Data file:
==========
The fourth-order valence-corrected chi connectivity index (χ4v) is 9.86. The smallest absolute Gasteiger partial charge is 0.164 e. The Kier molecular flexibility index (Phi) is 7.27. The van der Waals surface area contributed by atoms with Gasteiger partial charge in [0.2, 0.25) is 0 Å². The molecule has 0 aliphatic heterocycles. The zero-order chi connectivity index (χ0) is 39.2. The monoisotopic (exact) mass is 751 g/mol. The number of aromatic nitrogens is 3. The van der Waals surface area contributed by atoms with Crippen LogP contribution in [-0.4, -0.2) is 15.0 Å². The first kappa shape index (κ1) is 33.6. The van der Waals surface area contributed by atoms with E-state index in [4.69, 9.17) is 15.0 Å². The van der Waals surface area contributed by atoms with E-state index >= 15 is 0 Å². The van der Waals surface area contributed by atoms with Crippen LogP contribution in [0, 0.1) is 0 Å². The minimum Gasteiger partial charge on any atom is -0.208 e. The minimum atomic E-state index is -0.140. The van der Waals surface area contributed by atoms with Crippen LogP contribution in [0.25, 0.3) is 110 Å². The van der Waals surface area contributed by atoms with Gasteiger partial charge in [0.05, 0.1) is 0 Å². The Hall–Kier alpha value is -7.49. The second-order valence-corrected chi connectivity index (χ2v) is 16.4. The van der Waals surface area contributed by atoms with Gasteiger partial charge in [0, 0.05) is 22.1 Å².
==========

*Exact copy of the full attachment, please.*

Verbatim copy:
The fourth-order valence-corrected chi connectivity index (χ4v) is 9.86. The smallest absolute Gasteiger partial charge is 0.164 e. The Kier molecular flexibility index (Phi) is 7.27. The van der Waals surface area contributed by atoms with Gasteiger partial charge in [0.2, 0.25) is 0 Å². The molecule has 0 aliphatic heterocycles. The zero-order chi connectivity index (χ0) is 39.2. The monoisotopic (exact) mass is 751 g/mol. The number of aromatic nitrogens is 3. The van der Waals surface area contributed by atoms with Crippen LogP contribution in [-0.4, -0.2) is 15.0 Å². The first kappa shape index (κ1) is 33.6. The van der Waals surface area contributed by atoms with E-state index in [4.69, 9.17) is 15.0 Å². The van der Waals surface area contributed by atoms with E-state index >= 15 is 0 Å². The van der Waals surface area contributed by atoms with Crippen LogP contribution in [0, 0.1) is 0 Å². The minimum Gasteiger partial charge on any atom is -0.208 e. The minimum atomic E-state index is -0.140. The van der Waals surface area contributed by atoms with Crippen LogP contribution in [0.25, 0.3) is 110 Å². The van der Waals surface area contributed by atoms with Gasteiger partial charge in [0.05, 0.1) is 0 Å². The Hall–Kier alpha value is -7.49. The second-order valence-corrected chi connectivity index (χ2v) is 16.4. The van der Waals surface area contributed by atoms with Gasteiger partial charge in [0, 0.05) is 22.1 Å².